The Magic of Japanese Casinos & Gambling
Gambling and casinos are big business all over the world, but the boundaries between what is legal and what is not allowed vary widely. At the end of the day, it's usually a battle between the tax revenues that the industry can bring in and public or government perception of the moral and addiction issues that accompany it. So, how about Japan?
After a prolonged period of economic malaise, recent years have seen the government looking to ease its policies around gambling and casinos. Of course, this is partly due to external pressure from foreign resort operators keen to enter the Japanese market. And the prospect of the many billions of Yen in tax revenues has local and central government officials salivating, especially when they see how the industry has thrived in a nearby location like Macau, for example.
As has been covered in several Japan Zone feature articles, gambling has a long history in Japan but has for many years been in something of a grey area, falling somewhere between legal and illegal. People are able to gamble on certain activities, including sports such as keiba (horse racing), kyotei (boat racing) and keirin (cycling). There are various kinds of takarakuji or national lotteries, with ticket booths very visible across the country.
The characters of the Puella Magi Madoka Magica anime.
And then of course there's Pachinko, one of the largest industries in Japan in terms of revenue. Currently, there are approximately 9,000 pachinko parlors across the country and figures for recent years show that Japan's pachinko market generates more gambling revenue than that of Las Vegas, Macau and Singapore combined.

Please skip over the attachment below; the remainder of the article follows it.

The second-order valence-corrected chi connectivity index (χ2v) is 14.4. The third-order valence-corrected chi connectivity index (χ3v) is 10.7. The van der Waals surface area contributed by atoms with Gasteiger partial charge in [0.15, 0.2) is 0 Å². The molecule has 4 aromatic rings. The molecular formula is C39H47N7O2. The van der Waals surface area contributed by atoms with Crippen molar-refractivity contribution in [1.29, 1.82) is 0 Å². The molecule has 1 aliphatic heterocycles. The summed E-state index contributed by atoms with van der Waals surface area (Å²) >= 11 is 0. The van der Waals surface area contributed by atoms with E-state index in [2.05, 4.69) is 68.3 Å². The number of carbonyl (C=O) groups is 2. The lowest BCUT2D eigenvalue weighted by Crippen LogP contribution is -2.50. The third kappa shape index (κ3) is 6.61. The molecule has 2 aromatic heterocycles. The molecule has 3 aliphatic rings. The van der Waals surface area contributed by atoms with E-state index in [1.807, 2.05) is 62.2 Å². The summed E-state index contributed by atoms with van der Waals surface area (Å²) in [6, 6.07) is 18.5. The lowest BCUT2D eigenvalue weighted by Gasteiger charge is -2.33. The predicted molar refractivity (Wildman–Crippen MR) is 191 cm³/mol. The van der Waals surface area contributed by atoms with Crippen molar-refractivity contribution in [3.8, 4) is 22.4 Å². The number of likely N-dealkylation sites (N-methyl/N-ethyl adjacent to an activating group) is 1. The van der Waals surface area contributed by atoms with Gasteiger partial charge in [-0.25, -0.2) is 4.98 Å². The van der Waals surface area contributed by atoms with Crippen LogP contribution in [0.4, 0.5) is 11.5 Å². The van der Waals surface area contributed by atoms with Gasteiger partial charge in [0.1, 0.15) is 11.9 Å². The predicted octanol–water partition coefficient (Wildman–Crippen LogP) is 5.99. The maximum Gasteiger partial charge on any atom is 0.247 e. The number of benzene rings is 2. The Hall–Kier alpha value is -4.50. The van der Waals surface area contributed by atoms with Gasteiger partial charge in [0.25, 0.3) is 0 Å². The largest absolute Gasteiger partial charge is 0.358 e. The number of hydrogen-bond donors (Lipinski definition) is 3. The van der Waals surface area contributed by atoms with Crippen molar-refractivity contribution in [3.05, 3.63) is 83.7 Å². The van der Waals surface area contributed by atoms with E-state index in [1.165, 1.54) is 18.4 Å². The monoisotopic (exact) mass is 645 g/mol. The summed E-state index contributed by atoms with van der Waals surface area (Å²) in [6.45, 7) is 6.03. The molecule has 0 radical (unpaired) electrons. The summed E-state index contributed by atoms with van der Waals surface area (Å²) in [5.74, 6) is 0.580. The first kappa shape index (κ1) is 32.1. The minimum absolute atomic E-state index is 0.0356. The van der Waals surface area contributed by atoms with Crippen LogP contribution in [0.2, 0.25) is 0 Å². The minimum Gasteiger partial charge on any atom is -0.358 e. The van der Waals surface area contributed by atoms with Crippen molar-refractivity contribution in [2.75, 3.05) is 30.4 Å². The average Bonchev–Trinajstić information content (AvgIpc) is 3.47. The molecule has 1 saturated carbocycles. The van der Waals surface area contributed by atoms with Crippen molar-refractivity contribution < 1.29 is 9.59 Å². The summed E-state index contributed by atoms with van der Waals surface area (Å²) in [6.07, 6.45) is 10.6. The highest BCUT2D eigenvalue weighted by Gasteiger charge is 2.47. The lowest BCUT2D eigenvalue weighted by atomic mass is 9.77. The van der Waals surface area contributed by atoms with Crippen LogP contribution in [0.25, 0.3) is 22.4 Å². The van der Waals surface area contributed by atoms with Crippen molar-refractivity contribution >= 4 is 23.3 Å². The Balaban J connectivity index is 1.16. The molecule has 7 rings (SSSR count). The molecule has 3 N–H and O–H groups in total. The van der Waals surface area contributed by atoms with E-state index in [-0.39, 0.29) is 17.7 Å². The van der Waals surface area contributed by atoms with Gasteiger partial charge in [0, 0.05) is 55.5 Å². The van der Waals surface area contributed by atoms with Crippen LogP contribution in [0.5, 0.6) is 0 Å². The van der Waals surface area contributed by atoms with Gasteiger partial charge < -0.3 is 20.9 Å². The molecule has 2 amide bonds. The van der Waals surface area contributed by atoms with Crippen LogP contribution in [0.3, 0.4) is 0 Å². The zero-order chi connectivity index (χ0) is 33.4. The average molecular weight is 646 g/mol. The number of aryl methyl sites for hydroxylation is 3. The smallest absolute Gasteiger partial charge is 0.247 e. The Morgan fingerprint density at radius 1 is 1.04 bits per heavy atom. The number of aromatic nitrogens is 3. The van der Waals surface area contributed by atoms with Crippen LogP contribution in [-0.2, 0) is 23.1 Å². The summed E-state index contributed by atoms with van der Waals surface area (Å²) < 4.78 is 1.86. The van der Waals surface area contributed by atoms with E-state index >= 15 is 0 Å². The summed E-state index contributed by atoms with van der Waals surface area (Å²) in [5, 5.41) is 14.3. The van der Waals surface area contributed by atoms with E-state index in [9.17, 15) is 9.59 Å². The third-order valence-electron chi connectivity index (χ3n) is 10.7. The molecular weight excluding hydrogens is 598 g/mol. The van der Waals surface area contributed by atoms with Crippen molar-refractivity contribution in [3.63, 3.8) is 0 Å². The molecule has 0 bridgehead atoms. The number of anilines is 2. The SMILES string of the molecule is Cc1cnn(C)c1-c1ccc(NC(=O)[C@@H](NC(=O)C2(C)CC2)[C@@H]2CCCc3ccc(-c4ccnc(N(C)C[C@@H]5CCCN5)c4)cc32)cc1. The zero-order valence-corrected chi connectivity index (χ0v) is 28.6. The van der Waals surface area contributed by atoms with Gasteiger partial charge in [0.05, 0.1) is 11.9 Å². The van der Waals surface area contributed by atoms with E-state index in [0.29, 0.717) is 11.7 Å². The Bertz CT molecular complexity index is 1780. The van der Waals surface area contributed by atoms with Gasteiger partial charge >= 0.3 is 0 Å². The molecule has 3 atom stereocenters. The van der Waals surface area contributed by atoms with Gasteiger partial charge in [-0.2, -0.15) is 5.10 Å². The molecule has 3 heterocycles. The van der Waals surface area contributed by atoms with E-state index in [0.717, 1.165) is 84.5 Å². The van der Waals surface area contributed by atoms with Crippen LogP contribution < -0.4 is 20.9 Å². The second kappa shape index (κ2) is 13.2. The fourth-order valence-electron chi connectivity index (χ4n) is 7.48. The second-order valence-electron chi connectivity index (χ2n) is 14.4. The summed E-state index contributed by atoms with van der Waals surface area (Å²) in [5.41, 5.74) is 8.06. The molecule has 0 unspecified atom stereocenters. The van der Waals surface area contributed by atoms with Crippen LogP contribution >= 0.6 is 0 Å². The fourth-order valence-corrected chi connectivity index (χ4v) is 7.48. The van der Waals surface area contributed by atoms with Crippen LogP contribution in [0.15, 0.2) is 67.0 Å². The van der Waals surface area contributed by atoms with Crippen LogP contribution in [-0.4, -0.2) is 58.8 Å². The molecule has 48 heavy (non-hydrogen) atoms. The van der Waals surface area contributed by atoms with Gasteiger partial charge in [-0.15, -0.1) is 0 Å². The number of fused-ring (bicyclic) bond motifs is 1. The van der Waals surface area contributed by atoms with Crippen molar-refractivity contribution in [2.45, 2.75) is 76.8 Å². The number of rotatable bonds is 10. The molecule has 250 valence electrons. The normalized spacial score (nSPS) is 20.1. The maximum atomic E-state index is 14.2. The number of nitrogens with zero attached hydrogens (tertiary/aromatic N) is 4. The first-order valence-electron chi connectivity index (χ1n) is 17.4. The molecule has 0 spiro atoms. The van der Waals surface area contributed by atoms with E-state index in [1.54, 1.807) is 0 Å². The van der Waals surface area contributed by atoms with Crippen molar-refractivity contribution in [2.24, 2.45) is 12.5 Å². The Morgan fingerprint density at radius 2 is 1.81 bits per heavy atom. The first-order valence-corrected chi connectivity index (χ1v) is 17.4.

A quite recent variation found these days in most pachinko parlors is pachi-slots, the name being a combination of pachinko and slot machine. Let's take a look at an example. "Puella Magi Madoka Magica A" (based on a popular manga and popularly referred to as Madomagi) was introduced in 2013 and became the first in a series of Madomagi pachi-slots. Currently, Madomagi machines are installed in approximately 5,600 parlors, about 65% of the nationwide total, ranking it 16th in terms of the number of installed units.
Depending on how the pachi-slot machine is set up in a given parlor and on a given day, the payout can range between 90% to 160% (or as much as 200% for a skilled player). Parlors have regular kangen (or "give back") days, when the settings are more generous. But you'll need to be early and get in line often hours before opening to get a seat at a machine on these days.
So, how much can you actually expect to win playing pachinko or pachi-slots? Well, obviously skill is a factor, as is luck, but if you are prepared to put in a long 12 to 14-hour day, you can in theory win a couple of hundred thousand yen (in the order of $1,000). But an experienced player is more likely to play for a full day and be happy if they leave with winnings of 20,000 to 30,000 yen.
Due to a host of factors, including regulatory changes and the fact that the younger generation are more likely to seek their entertainment online than in a smoky parlor setting, more and more Japanese people are getting their thrills and excitement through online gambling thanks to casinos like Casino-x.
Technical advances in what can be delivered online mean that online gambling and casinos are now able to offer a level of engagement that is getting ever closer to the real-world experience. And as a result, their audience and popularity is sure to continue to grow, both in Japan and all across Asia.